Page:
28 December 2015
The Garland, Texas tornado (on Boxing Day) has been rated EF 4 with winds around 200 mph. The Doppler radar network now using dual polarization made it possible to know that the tornado was on the ground and lofting debris into the air. This is perfect example of how fundamental science research can lead to life saving technology.
Below is an update on the Dallas area tornado outbreak from the NWS:
In the UK, floods in Cumbria before Christmas have now spread over much of Northern England. Check out the BBC report here. The flooding rains, from Texas to Alabama, and all the way to the UK are direct result of the record warm oceans. There is a strong El Nino connection as well. See this post on DOSBAT, showing the total precipitable water in the troposphere. This is the kind of thing you can see using advanced satellites, and while Europe and Asia are way ahead of us, we’ll catch up some when GOES R launches. You can see the flux of moisture all the way from the tropical Pacific to England. This shows directly the connection between El Nino and the warming global oceans to the December floods.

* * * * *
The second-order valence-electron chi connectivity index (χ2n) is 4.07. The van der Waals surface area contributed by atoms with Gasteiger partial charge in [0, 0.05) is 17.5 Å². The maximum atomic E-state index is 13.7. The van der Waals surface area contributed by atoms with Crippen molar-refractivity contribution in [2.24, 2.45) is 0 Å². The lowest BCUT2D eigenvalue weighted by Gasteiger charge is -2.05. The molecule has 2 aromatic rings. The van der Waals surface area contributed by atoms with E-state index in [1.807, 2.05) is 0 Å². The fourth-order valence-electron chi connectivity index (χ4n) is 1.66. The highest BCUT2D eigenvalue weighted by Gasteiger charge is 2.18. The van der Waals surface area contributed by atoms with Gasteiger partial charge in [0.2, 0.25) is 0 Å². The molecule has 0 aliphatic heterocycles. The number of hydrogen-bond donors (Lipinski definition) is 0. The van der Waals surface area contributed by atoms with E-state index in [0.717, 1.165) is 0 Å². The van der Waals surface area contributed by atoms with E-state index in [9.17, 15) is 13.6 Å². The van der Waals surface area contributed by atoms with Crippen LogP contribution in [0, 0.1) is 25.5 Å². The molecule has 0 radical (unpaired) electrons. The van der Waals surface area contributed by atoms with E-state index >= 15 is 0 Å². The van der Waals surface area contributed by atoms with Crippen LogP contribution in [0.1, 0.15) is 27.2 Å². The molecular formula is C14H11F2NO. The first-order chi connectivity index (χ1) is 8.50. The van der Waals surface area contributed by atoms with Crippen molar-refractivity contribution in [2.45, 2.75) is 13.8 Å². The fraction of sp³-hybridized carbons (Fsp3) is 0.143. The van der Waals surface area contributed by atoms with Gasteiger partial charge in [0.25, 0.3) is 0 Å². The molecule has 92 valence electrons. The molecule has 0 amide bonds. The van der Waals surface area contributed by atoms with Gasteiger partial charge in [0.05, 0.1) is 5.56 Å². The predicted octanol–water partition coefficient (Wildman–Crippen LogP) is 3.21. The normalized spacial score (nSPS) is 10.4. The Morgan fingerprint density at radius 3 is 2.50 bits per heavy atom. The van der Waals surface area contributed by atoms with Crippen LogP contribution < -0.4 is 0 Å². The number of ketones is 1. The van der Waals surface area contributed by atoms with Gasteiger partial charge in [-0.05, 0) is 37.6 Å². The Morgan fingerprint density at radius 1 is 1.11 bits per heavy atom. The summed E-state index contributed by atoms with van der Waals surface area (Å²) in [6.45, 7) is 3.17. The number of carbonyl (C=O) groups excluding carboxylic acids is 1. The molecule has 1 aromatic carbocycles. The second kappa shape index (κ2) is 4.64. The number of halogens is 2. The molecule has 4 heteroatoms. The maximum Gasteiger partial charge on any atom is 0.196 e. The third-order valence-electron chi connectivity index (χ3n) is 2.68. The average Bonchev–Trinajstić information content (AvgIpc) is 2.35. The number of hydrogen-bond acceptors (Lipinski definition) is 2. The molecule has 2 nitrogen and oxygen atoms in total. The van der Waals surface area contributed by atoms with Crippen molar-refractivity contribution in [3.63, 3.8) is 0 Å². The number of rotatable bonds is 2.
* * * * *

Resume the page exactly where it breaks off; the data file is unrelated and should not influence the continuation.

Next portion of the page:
The warming oceans are making this El Nino event even stronger and it’s far from over. This year globally was the hottest ever recorded, and it beat the previous record set just last year. It may have been the hottest in several thousand years and I’ve heard talk that it may be the warmest since the ice age ended. Yes, really.
The weather pattern is changing as we head into the new year, but it may not bring much relief from the floods and severe storms. It will bring colder air and snow to the Eastern U.S., and with the record warmth of the water off the East Coast, there will be plenty of moisture for heavy snow. You can blame that on El Nino and “clean coal” as well.
Lastly you can check out the records on Sunday here.